Peter Krautzberger on the web

Another silly experiment: mobile apps for content delivery

Here’s another post from the category “yet another silly idea” or “don’t try this at home”. Keep in mind that I have absolutely no idea about app development. In short, I don’t know what I’m doing or what I’m talking about. But here it goes.

I’ve written in the past about the problems of mathematical content in ebooks (well, epub3 anyway). Ideally, we should all start producing epub3 files right now and use PDFs only for legacy. Of course, even if we had good workflows for this (which we don’t), we’d still face the problems that our readers couldn’t use our content as ubiquitously as PDFs. Which is a tragedy given how crappy PDFs perform on mobile devices – which are slowly but surely becoming my favorite reading devices. (And even print media does nothing but advertise it)

So I wrote about how you could include MathJax in an epub3 file and hope for the best. But this is stupid. We can reliably create mathematical content in a mobile browser thanks to MathJax, but we can’t easily do so in an offline, deliverable, stand-alone format.

Well, of course you can. MathJax is used in lots of mobile applications and there are even open source sample apps for developers to understand how to do this. Yet, authors don’t want to be app developers. (Though especially \LaTeX -affine communities seriously need to make HTML the primary output format – not print.)

Luckily for us, app developers these days have a similar problem and there is much innovation in mobile app frameworks that (aims to) make app development a “design once, compile everywhere” kind of thing.

Why don’t we go for a two pronged approach? Especially one that has been used successfully already: let’s develop our content for standards like epub3, offer it as such – DRM free, leaving it to the competent (possibly trained) user to use that file – but also provide a comfortable version by wrapping an app around our (standard-driven) content? (And really, why not offer both for the same price.) In other words, why not do what O’Reilly has done for years [Wayback Machine].

Instead of waiting for yet another awesome but proprietary framework (like iBooks Author or Inkling), let’s use an open source, standards oriented framework.

How hard would that be? Well, I decided to give it a try (warning: silliness levels rising).

I chose Phonegap – using HTML+CSS+javascript to develop hybrid apps seems fitting. Even more after hearing a wonderful quote an Adobe expert (Adobe bought PhoneGap): “the goal of Phonegap is to standardize itself out of existence”. But really because of Adobe PhoneGap Build (honestly, I would never have imagined I’d get excited over an Adobe product, ever.)

Because even though you’re using PhoneGap you’ll (naturally) still need a complete development environment – for each platform. That’s a pain to set up. Thinking (not only) as an author, you just don’t want to have to do that, you want to author and just wrap an app around it. Which is where PhoneGap Build comes in: a cloud compilation service. With a free account, you get one private project and infinitely many open source projects (and the peace of mind that you can always take your code home and compile it where you want). In fact, you can also simply link to a github repository to build an app (and build your own webhook). Simple as that. (Of course, if you want to get an iOS version, you have to pay Apple for a developer license etc but let’s ignore that.)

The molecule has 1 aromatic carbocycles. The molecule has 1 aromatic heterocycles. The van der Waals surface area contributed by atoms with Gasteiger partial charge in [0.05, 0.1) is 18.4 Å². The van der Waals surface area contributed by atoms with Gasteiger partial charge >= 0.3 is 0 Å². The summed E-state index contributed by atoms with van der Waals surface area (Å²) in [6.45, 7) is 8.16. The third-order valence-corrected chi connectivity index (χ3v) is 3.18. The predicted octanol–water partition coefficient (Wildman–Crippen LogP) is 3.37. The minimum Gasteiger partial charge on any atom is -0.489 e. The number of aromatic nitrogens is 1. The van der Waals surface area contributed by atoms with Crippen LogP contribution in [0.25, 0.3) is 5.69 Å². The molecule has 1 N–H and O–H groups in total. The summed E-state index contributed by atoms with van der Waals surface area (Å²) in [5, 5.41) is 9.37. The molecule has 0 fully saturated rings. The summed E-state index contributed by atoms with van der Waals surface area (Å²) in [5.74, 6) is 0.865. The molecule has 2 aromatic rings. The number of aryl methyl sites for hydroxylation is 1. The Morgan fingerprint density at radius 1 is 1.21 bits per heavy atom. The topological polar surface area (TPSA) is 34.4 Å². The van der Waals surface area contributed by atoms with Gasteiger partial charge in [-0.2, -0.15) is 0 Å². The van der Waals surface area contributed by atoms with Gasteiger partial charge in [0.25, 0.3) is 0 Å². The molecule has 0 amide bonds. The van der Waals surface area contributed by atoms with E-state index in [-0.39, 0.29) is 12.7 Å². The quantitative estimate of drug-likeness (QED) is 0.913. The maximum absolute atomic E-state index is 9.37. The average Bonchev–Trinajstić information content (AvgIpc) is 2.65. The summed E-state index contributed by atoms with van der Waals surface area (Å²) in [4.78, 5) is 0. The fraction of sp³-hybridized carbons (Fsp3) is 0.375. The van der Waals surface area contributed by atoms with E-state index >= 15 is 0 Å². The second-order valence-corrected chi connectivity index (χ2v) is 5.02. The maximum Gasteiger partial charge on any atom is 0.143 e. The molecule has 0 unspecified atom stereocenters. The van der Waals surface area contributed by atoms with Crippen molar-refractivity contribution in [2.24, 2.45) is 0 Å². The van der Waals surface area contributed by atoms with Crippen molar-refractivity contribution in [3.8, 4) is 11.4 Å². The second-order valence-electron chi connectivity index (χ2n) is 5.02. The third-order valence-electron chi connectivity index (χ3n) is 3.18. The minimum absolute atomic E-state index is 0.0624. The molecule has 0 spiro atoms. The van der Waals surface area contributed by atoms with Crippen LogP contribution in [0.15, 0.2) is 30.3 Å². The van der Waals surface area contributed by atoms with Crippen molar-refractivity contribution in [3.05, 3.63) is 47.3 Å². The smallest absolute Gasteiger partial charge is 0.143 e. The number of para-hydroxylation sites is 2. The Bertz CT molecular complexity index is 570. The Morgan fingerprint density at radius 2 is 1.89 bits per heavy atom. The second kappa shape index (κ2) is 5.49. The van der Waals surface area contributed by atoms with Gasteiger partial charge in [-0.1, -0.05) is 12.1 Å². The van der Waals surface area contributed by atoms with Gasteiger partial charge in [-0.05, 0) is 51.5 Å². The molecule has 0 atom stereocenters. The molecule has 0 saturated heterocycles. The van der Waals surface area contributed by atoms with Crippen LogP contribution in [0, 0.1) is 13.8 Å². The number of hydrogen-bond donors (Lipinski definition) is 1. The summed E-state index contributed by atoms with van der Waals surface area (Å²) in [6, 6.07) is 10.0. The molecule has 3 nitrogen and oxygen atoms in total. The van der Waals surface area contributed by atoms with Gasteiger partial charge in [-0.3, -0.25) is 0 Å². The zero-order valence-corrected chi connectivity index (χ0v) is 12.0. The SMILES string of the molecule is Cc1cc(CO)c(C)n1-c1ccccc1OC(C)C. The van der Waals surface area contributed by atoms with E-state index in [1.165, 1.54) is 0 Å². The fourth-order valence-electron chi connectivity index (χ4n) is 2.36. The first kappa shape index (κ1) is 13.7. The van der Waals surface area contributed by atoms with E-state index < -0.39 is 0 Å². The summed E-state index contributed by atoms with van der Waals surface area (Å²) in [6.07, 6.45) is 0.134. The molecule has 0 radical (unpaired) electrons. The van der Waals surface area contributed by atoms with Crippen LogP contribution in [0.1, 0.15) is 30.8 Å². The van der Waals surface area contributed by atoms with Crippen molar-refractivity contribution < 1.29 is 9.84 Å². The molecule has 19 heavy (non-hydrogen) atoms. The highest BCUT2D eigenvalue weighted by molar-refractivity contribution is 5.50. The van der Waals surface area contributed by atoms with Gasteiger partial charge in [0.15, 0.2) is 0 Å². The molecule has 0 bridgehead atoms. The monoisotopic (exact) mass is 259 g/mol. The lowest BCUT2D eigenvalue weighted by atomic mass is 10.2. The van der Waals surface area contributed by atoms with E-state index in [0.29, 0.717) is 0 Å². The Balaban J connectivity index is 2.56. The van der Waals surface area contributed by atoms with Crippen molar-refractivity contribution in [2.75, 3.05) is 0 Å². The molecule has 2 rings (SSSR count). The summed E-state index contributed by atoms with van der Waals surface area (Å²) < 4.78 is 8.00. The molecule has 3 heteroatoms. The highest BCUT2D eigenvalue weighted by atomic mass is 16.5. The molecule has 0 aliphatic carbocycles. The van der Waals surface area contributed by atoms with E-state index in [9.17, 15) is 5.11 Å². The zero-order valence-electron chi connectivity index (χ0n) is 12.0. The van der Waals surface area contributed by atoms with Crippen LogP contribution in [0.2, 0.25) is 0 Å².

So how hard is it?

Well, if we want to start with a really, really simple example, we start with a real example and simplify it. Then you end up with something this “hard”:

    <?xml version="1.0" encoding="UTF-8"?>
    <widget xmlns     = ""
            xmlns:gap = ""
            id        = "com.phonegap.peter-hello"
            version   = "2.2.0">
        <name>Peter's Hello</name>

            Peter says hello.

        <author href="" email="[email protected]">

        <feature name="" />

        <preference name="phonegap-version" value="2.2.0" />
        <preference name="orientation"      value="default" />
        <preference name="target-device"    value="universal" />
        <preference name="fullscreen"       value="false" />


I hope it’s clear what you might want to modify.

    <!DOCTYPE html>
            <meta http-equiv="Content-Type" content="text/html; charset=UTF-8" />
            <meta name="format-detection" content="telephone=no" />
            <meta name="viewport" content="user-scalable=no, initial-scale=1, maximum-scale=1, minimum-scale=1, width=device-width, height=device-height, target-densitydpi=device-dpi" />
            <title>Peter's Hello</title>
          <h1> Hello!<h1>

Again, I think it’s pretty clear, no?

Well, actually, now you have to author your content. Some people call that the hard part ;) But when you’re done authoring, you zip it up, upload it (or push to your github repo) and you got yourself an app.

Of course, you can now do all the crazy stuff you’d be stupid enough to do on the web itself. Knock yourself out! Here’s an example wrapping an old post of mine, adding some reveal.js sparkle. Shiny, mostly useless – but something you can’t reliably produce in an epub3 right now (and nobody stops you from shipping an epub3 file of your content for download out of the app).

Of course, there’s a lot (A LOT) that’s wrong with this approach. I have no idea if this approach is feasible beyond very basic content. I have no idea how quickly you’ll run into performance, memory or other hazardous problems. Nevertheless, this is not nothing. It shows what could be done and should be done, by professionals.

In short, it shows why we don’t have to take no for an answer when we ask for better mathematical content on mobile devices today.

Small edit: linked to the phonegap, corrected the Win8 comment.